Philip G Epstein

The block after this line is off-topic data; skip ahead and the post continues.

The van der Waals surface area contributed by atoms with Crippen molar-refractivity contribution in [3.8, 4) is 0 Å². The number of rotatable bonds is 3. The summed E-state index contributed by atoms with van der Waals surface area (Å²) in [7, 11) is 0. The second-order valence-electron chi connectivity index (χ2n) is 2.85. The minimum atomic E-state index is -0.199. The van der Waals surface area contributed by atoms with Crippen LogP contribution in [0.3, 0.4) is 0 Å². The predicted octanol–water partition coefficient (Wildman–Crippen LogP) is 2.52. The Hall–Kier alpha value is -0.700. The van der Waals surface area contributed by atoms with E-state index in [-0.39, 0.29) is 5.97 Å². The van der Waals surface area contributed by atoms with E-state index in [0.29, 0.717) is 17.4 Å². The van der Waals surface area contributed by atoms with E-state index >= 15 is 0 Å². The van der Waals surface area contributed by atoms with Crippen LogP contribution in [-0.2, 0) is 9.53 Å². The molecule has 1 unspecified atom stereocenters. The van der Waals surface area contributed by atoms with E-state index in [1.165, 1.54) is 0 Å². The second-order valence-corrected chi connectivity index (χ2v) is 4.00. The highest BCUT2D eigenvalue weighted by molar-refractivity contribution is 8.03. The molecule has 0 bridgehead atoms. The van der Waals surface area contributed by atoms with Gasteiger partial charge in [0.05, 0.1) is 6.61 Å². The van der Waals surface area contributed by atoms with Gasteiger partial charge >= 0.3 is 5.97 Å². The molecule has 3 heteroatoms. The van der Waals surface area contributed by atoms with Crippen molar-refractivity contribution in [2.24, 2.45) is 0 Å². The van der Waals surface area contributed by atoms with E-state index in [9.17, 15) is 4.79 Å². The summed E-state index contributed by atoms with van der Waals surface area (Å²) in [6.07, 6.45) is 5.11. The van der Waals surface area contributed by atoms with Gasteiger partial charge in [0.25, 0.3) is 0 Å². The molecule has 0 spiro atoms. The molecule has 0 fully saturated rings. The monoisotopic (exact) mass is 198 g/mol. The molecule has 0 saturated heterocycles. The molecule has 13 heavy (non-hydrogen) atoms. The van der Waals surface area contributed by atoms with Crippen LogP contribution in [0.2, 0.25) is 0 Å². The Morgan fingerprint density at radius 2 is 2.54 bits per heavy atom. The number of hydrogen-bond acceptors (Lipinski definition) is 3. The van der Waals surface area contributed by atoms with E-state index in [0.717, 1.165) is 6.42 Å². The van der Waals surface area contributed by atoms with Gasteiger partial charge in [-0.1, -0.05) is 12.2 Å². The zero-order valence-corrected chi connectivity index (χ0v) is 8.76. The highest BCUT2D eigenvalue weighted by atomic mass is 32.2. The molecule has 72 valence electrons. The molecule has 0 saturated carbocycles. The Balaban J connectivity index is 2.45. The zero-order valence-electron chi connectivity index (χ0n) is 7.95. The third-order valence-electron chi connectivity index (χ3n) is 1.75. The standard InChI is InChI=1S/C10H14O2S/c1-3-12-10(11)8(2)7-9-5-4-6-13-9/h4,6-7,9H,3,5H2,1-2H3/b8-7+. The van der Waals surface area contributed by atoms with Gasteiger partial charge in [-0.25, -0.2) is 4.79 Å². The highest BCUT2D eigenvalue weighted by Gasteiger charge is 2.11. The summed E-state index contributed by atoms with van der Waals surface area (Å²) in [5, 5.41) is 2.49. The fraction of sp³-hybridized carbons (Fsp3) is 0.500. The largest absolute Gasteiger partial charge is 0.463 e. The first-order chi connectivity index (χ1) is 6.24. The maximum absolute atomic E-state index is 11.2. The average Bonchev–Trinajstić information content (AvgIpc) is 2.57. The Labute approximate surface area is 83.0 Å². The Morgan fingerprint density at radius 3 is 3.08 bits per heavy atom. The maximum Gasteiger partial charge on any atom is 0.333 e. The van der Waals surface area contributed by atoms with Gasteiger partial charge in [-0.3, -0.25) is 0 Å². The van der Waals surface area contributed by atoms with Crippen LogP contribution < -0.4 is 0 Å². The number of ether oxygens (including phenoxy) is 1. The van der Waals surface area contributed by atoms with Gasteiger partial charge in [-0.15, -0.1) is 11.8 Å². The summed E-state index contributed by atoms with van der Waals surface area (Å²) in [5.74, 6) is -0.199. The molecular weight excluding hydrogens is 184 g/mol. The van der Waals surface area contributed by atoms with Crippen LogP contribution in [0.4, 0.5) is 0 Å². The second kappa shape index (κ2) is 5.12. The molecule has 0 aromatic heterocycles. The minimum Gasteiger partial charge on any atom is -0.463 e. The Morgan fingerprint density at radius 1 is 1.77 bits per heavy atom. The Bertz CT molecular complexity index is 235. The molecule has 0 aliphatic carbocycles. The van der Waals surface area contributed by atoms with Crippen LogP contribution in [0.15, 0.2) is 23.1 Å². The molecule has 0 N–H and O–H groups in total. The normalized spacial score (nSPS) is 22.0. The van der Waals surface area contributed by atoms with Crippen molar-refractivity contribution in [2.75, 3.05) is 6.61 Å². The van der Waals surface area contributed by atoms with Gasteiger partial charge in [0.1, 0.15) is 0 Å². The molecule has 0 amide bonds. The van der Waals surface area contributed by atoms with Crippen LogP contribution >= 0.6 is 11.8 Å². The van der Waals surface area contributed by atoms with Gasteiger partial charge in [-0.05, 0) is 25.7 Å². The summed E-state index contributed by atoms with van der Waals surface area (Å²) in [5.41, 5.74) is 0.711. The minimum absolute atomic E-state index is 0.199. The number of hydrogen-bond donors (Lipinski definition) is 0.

Screenwriter Philip G. Epstein's life was cut short at the age of 42 by cancer, but his cinematic legacy was assured because of one film--"Casablanca." The screenplay for the movie, written with his twin brother, Julius, along with Howard Koch and an uncredited Casey Robinson, has long been heralded as one of the finest Hollywood scripts ever. However, who did what on it has always been a contentious affair. Koch and Robinson have always downplayed the involvement of the Epsteins, claiming that the brothers wrote only the comedy and police bits, while they handled, respectively, the political and romance angles. The Epsteins always maintained their authorship. No matter the real story, the brothers were deservedly honored (along with Koch) with Oscars for their work. Before and after "Casablanca," the New York City-raised Epsteins were experts at turning plays into movies, and they were also successful script doctors. Together, they wrote a number of hit films, including the tearjerkers "Four Wives" and "Mr. Skeffington" and the comedies "The Strawberry Blonde," "No Time for Comedy," "The Man Who Came to Dinner," and "Arsenic and Old Lace." In the late 1940s Jack Warner (head of Warner Bros.) gave their names to the HUAC Committee as possible Communists, much to the shock of the Epsteins' friends, who knew they were anything but. After Philip died shortly after, his brother continued to have a long screenwriting career.